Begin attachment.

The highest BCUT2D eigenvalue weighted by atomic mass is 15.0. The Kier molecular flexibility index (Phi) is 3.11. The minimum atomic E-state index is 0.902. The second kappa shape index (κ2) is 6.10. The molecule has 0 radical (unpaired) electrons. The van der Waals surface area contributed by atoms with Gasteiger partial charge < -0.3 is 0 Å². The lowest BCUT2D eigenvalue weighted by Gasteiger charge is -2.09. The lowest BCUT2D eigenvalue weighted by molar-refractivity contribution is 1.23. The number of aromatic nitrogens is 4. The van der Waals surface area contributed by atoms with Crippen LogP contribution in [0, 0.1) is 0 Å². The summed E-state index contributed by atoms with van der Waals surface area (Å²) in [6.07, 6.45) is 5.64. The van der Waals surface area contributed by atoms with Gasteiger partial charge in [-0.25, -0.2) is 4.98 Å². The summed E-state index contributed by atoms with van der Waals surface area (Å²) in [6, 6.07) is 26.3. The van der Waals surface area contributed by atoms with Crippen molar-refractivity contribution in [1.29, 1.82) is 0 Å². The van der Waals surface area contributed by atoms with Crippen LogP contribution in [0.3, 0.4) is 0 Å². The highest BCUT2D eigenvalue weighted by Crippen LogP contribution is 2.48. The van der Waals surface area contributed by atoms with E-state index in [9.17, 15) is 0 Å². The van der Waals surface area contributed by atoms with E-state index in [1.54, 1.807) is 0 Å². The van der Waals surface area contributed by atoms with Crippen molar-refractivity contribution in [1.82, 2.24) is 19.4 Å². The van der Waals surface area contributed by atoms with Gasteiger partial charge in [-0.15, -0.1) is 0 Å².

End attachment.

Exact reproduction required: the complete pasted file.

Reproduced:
The highest BCUT2D eigenvalue weighted by atomic mass is 15.0. The Kier molecular flexibility index (Phi) is 3.11. The minimum atomic E-state index is 0.902. The second kappa shape index (κ2) is 6.10. The molecule has 0 radical (unpaired) electrons. The van der Waals surface area contributed by atoms with Gasteiger partial charge < -0.3 is 0 Å². The lowest BCUT2D eigenvalue weighted by Gasteiger charge is -2.09. The lowest BCUT2D eigenvalue weighted by molar-refractivity contribution is 1.23. The number of aromatic nitrogens is 4. The van der Waals surface area contributed by atoms with Crippen LogP contribution in [0, 0.1) is 0 Å². The summed E-state index contributed by atoms with van der Waals surface area (Å²) in [6.07, 6.45) is 5.64. The van der Waals surface area contributed by atoms with Gasteiger partial charge in [-0.25, -0.2) is 4.98 Å². The summed E-state index contributed by atoms with van der Waals surface area (Å²) in [6, 6.07) is 26.3. The van der Waals surface area contributed by atoms with Crippen molar-refractivity contribution in [1.29, 1.82) is 0 Å². The van der Waals surface area contributed by atoms with Crippen LogP contribution in [0.3, 0.4) is 0 Å². The highest BCUT2D eigenvalue weighted by Crippen LogP contribution is 2.48. The van der Waals surface area contributed by atoms with E-state index in [9.17, 15) is 0 Å². The van der Waals surface area contributed by atoms with E-state index in [1.54, 1.807) is 0 Å². The van der Waals surface area contributed by atoms with Crippen molar-refractivity contribution in [1.82, 2.24) is 19.4 Å². The van der Waals surface area contributed by atoms with Gasteiger partial charge in [-0.15, -0.1) is 0 Å².